The tournament actually begins a few days earlier, with preliminary rounds at the Microsoft stores in Salem, N.H. (Dec. 6), Natick (Dec. 7) and Boston's Prudential Center (Dec. 8). Contestants will play as singles at that point, proceeding through a round-robin elimination tournament that will eventually whittle the field down to two winners from each of those locations, then those players will advance to the finals, where they'll be drafted onto the teams led by Gronkowski and Mallett.
To register for the competition, go here, or if you just want to watch the competition and see for yourself whether Gronkowski or Mallett is the superior Xbox athlete, go here to buy tickets to the finals for $20 apiece. Winners of the tournament will each receive a new Xbox One system of their own, while helping to raise money for the Patriots' causes. The Gronk Nation Foundation strives to empower kids in order to help them maximize their potential, while the Miller McNeil Woodruff Foundation aims to raise awareness, fund research, and offer support to families facing the challenge of Spinal Muscular Atrophy.
Both are certainly worthy missions. And you never know what Gronk might do at one of these events. Especially in the heat of competition.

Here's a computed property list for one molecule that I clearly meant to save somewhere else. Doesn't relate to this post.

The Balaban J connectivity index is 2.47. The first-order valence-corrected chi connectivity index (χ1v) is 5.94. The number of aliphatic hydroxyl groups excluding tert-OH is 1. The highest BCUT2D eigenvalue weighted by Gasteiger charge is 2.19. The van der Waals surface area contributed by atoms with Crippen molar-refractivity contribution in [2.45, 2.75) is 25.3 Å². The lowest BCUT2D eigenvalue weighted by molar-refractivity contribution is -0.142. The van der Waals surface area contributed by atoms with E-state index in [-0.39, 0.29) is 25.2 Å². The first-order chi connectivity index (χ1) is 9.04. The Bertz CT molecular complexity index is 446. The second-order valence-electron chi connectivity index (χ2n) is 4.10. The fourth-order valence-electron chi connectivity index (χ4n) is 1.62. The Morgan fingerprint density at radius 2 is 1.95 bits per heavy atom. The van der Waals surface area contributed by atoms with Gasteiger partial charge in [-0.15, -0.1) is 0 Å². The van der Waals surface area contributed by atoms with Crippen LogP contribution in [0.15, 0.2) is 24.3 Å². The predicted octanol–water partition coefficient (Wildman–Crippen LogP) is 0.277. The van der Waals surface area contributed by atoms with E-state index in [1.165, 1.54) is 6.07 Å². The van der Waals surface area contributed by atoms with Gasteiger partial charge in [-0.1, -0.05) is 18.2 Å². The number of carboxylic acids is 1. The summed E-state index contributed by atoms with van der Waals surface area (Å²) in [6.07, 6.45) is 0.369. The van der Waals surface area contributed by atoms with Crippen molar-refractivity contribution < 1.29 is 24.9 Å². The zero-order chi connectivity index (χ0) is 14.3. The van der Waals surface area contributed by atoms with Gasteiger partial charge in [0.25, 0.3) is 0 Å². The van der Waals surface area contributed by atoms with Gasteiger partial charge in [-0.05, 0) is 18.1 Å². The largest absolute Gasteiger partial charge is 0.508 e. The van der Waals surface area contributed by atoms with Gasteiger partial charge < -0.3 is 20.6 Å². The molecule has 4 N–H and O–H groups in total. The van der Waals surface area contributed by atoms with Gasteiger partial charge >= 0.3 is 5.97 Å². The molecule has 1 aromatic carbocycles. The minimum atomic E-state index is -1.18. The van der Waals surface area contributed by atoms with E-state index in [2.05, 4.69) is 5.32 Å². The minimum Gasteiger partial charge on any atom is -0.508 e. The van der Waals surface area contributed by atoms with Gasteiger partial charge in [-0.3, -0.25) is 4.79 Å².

'Tis the season to try and find unique and meaningful gifts for those special people in your life -- and the Dana-Farber Cancer Institute and David Ortiz both might be able to help you with that as they help others.
The recently minted World Series MVP will host his sixth annual David Ortiz Celebrity Golf Classic next month, and from now through Dec. 14 his foundation will hold an online auction to support its mission to provide pediatric health care in the Boston area in his native Dominican Republic.
There are nearly 70 items up for bid, including a hitting lesson from Ortiz himself, a round of golf with Hall of Fame linebacker Lawrence Taylor, a chance to have former Yankee Bernie Williams coach your child's Little League game, dinner with comedian Lenny Clarke at Strega Waterfront, as well as meet and greets with a variety of big leaguers and several once-in-a-lifetime opportunities at Fenway Park.
Dana-Farber and the Jimmy Fund, meanwhile, will be marking "Giving Tuesday" -- which follows Black Friday and Cyber Monday on the calendar -- by selling a holiday collection of original cards, candles, ornaments, and jewelry to benefit adult and pediatric care and cancer research at DFCI.
The highlight may be the cards designed by local artists and Dana-Farber patients, while sports fans might be most interested in the Red Sox- and Patriots-themed candles and ornaments -- including one handcrafted keepsake that commemorates the Sox' 2013 World Series championship.
After the holidays, Sox players will personally help with the fundraising when some of them participate in the annual "New Stars for Young Stars" party, where they'll be signing autographs among the festivities at Jillian's Boston. Come to think of it, tickets for that might make a good gift, too. Tickets for that event go on sale Monday.